Michael MacCracken has been Chief Scientist for Climate Change Programs with the Climate Institute in Washington DC since 2002; he was also elected to its Board of Directors in 2006. Both of these positions are held on a volunteer basis.
Dr. MacCracken received his B.S. in Engineering degree from Princeton University in 1964 and his Ph.D. degree in Applied Science from the University of California Davis/Livermore in 1968. His dissertation used a 2-D climate model to evaluate the plausibility of several hypotheses of the causes of ice ages. Following his graduate work, he joined the Physics Department of the University of California’s Lawrence Livermore National Laboratory (LLNL) as an atmospheric physicist. His research in the ensuing 25 years included numerical modeling of various causes of climate change (including study of the potential climatic effects of greenhouse gases, volcanic aerosols, land-cover change, and nuclear war) and of factors affecting air quality (including photochemical pollution in the San Francisco Bay Area and sulfate air pollution in the northeastern United States). At LLNL, he also served as division leader for atmospheric and geophysical sciences from 1987-1993 and as deputy division leader from 1974-1987.
From 1993-2002, Dr. MacCracken was on assignment as senior global change scientist to the interagency Office of the U.S. Global Change Research Program (USGCRP) in Washington D.C., also serving as its first executive director from 1993-1997. From 1997-2001, he served as executive director of the USGCRP’s National Assessment Coordination Office, which coordinated the efforts of 20 regional assessment teams, 5 sectoral teams, and the National Assessment Synthesis Team (which was constituted as a federal advisory committee) that prepared the national climate impacts assessment report that was forwarded to the President and on to the Congress in late 2000. During this period with the Office of the USGCRP, Dr. MacCracken also coordinated the official U.S. Government reviews of several of the assessment reports prepared by the Intergovernmental Panel on Climate Change (IPCC), and he was a co-author/contributing author for various chapters in the IPCC assessment reports.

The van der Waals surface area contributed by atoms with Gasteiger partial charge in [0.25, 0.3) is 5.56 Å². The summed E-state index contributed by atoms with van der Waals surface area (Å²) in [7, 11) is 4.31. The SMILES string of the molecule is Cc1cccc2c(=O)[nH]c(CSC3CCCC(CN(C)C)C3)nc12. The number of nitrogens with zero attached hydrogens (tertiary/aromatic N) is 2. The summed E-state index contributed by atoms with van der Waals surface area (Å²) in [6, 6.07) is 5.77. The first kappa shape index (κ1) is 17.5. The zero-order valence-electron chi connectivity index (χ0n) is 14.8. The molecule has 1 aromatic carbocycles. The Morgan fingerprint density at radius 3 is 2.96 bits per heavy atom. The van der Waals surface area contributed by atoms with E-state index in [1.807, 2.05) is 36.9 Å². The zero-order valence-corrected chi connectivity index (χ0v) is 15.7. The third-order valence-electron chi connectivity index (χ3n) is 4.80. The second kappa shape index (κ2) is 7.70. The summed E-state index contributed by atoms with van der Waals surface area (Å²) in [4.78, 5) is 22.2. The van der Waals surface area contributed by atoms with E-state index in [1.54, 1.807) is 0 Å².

When Dr. MacCracken’s assignment with the Office of the USGCRP concluded on September 30, 2002, he simultaneously retired from LLNL. In addition to his activities with the Climate Institute, he served on the integration team for the Arctic Climate Impact Assessment from 2002-2004. Dr. MacCracken is also near completing a 4-year term (2003-2007) as president of the International Association of Meteorology and Atmospheric Sciences (IAMAS), members of which are the national academies of science or their equivalent in about 50 nations. As president of IAMAS, Dr. MacCracken also serves on the executive committees of International Union of Geodesy and Geophysics (IUGG) and the Scientific Committee for Oceanic Research (SCOR). From 2004 to 2005, he served on a panel of the Scientific Committee on Problems in the Environment that prepared a report on what is known about the likelihood and consequences of an asteroid or comet impact, and from 2004-2007 on a scientific expert group convened by Sigma Xi and the UN Foundation at the request of the UN’s Commission on Sustainable Development to suggest the best measures for mitigating and adapting to global climate change.
Dr. MacCracken is a fellow of the American Association for the Advancement of Science (AAAS) and a member of the American Meteorological Society, the Oceanography Society, and the American Geophysical Union, among other organizations. His affidavit relating global climate change and impacts on particular regions was recently cited favorably by Justice Stevens in his opinion in the recent decision in Massachusetts et al. versus EPA.
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